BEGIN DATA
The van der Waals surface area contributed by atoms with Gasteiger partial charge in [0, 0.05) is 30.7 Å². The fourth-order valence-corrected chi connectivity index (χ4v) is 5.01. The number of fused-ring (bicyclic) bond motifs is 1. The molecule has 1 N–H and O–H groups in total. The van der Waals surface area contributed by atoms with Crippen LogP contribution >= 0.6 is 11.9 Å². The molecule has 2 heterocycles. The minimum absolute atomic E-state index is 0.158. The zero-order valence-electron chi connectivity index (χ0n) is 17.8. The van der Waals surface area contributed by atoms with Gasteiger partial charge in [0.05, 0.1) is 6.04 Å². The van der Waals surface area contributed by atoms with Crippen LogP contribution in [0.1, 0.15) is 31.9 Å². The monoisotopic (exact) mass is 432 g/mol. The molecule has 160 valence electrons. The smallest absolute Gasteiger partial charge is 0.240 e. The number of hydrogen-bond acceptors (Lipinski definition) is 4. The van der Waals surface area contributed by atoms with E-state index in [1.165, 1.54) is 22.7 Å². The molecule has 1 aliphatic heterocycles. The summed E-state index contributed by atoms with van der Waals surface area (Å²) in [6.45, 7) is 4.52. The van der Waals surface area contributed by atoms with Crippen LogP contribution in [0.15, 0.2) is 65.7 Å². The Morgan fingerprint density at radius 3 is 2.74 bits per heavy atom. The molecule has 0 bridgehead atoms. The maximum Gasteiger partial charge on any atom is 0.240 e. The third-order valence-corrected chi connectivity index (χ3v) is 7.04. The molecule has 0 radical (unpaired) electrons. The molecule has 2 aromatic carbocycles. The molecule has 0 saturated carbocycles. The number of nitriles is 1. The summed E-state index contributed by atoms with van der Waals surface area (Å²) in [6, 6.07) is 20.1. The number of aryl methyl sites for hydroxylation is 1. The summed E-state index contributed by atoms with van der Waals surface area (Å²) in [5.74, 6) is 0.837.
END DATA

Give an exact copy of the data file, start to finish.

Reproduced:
The van der Waals surface area contributed by atoms with Gasteiger partial charge in [0, 0.05) is 30.7 Å². The fourth-order valence-corrected chi connectivity index (χ4v) is 5.01. The number of fused-ring (bicyclic) bond motifs is 1. The molecule has 1 N–H and O–H groups in total. The van der Waals surface area contributed by atoms with Crippen LogP contribution >= 0.6 is 11.9 Å². The molecule has 2 heterocycles. The minimum absolute atomic E-state index is 0.158. The zero-order valence-electron chi connectivity index (χ0n) is 17.8. The van der Waals surface area contributed by atoms with Gasteiger partial charge in [0.05, 0.1) is 6.04 Å². The van der Waals surface area contributed by atoms with Crippen LogP contribution in [0.1, 0.15) is 31.9 Å². The monoisotopic (exact) mass is 432 g/mol. The molecule has 160 valence electrons. The smallest absolute Gasteiger partial charge is 0.240 e. The number of hydrogen-bond acceptors (Lipinski definition) is 4. The van der Waals surface area contributed by atoms with E-state index in [1.165, 1.54) is 22.7 Å². The molecule has 1 aliphatic heterocycles. The summed E-state index contributed by atoms with van der Waals surface area (Å²) in [6.45, 7) is 4.52. The van der Waals surface area contributed by atoms with Crippen LogP contribution in [0.15, 0.2) is 65.7 Å². The Morgan fingerprint density at radius 3 is 2.74 bits per heavy atom. The molecule has 0 bridgehead atoms. The maximum Gasteiger partial charge on any atom is 0.240 e. The third-order valence-corrected chi connectivity index (χ3v) is 7.04. The molecule has 0 radical (unpaired) electrons. The molecule has 2 aromatic carbocycles. The molecule has 0 saturated carbocycles. The number of nitriles is 1. The summed E-state index contributed by atoms with van der Waals surface area (Å²) in [6, 6.07) is 20.1. The number of aryl methyl sites for hydroxylation is 1. The summed E-state index contributed by atoms with van der Waals surface area (Å²) in [5.74, 6) is 0.837.